Saint John's Pottery celebrates 40th anniversary
March 12, 2019
The Saint John’s Pottery celebrates its 40th anniversary this spring and will be featured in an exhibition at Westminster Presbyterian Church in Minneapolis, an accompanying book highlighting artists and essays from four decades of work and participation in the National Council on Education in the Ceramic Arts (NCECA) annual conference to be held March 27-29 at the Minneapolis Convention Center.
In 1979, Richard Bresnahan returned from nearly four years of apprenticeship with the Nakazato family in Karatsu, Japan. Bresnahan – a 1976 graduate of SJU – established the Saint John’s Pottery with a foundational focus on environmental stewardship, an awareness of and continued relationship with global cultures, wood-fired kiln innovation and local clay and glaze materials.
Those defining elements were inspired and made welcome at Saint John’s by the Benedictine monastic community’s 1,500-year legacy of developing culture and art as part of a meaningful life.
The exhibition Forty Years On: Richard Bresnahan and Artists of the Saint John’s Pottery will be on display from March 24-May 12 at Westminster Presbyterian Church, Minneapolis. In conjunction with the exhibition, which is free and open to the public, an accompanying catalogue will feature work from 10 artists, and essays and poems by writers who have been connected with the Saint John’s Pottery over several decades.
The Saint John’s Pottery has also organized a panel discussion sponsored by NCECA’s annual conference to take place at 4:30 p.m. Friday, March 29, in Auditorium-Room 1 of the Minneapolis Convention Center. The discussion will be moderated by Samuel Johnson, professor of art at the College of Saint Benedict and SJU who served as an apprentice under Bresnahan. The panelists include Bresnahan; Matthew Welch, deputy director and chief curator of the Minneapolis Institute of Art; Raghavan Iyer, cookbook author, writer, culinary educator and consultant; and Br. Paul-Vincent Niebauer, OSB, of Saint John’s Abbey. The panel discussion requires conference registration and fee.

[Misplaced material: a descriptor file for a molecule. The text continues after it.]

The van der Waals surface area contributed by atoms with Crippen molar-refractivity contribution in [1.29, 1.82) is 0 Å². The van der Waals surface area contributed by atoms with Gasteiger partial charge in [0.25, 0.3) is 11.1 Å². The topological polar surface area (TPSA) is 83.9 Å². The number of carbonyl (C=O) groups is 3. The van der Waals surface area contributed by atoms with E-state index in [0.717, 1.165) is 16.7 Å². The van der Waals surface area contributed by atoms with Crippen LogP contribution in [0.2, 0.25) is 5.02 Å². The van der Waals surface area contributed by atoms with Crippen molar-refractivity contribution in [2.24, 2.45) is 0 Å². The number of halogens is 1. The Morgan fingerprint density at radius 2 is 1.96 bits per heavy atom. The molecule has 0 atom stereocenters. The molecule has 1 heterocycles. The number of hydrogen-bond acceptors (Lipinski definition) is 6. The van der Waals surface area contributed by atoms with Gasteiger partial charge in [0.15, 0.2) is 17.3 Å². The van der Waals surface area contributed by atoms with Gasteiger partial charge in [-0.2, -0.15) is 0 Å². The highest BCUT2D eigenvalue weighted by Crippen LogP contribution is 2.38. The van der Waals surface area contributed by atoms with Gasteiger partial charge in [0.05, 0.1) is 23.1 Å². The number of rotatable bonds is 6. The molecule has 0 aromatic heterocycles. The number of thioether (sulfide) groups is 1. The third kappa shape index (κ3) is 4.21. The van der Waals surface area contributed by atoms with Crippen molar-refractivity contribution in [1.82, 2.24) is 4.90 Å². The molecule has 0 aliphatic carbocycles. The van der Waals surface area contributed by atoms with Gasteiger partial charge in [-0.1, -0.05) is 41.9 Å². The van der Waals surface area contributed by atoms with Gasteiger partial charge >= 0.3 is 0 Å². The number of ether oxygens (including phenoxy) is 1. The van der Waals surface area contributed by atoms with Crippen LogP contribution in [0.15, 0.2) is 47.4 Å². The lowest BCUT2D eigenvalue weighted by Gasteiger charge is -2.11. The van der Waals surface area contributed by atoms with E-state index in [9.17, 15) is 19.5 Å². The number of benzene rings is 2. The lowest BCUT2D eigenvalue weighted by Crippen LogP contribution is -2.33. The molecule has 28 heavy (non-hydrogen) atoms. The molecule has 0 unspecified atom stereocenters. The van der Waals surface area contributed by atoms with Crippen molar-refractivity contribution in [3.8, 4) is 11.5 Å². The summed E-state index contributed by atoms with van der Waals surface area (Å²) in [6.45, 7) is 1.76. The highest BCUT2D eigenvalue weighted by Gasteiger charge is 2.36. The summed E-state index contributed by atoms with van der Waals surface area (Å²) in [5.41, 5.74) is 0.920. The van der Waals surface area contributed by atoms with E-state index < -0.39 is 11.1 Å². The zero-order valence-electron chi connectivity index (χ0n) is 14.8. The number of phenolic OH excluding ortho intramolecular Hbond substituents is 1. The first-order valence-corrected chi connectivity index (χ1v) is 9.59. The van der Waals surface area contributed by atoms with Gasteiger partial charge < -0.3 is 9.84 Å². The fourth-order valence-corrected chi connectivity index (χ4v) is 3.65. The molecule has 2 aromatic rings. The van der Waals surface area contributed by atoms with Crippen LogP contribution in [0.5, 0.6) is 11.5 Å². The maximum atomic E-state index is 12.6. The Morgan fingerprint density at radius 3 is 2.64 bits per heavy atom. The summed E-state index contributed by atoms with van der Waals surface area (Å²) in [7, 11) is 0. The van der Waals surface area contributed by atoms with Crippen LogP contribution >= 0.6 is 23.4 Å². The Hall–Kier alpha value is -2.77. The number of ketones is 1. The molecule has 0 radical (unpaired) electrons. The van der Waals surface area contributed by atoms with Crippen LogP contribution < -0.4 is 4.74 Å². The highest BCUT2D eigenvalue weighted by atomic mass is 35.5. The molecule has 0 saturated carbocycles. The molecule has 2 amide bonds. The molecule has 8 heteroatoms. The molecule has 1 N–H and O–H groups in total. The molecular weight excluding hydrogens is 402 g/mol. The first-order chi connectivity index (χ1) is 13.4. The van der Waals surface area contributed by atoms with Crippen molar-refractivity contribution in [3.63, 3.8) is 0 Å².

Following the discussion, an NCECA Exhibit Reception will be held from 6-8 p.m. at Westminster Presbyterian Church. The reception is free and open to the public, and artists will be available to speak with visitors.
The selection of the artists for the two-month exhibition at Westminster Presbyterian Church is representative of the wide range of creative approaches that have been taken at the Saint John’s Pottery, as well as the close personal relationships that have developed into a distinct artistic community.
The exhibition includes work from close friends Bresnahan and the recently passed Mitsuo Kakutani, as well as pieces by Koie Ryoji, Debra Keyes and Johnson. Many of these dialogues are based on teacher/student relationships, between professors and undergraduates or through the more intensive model of master and apprentice. These relationships and the artistic momentum they have cultivated represent a major contribution to the ceramic culture in Minnesota, and to sustainable approaches to ceramics more broadly.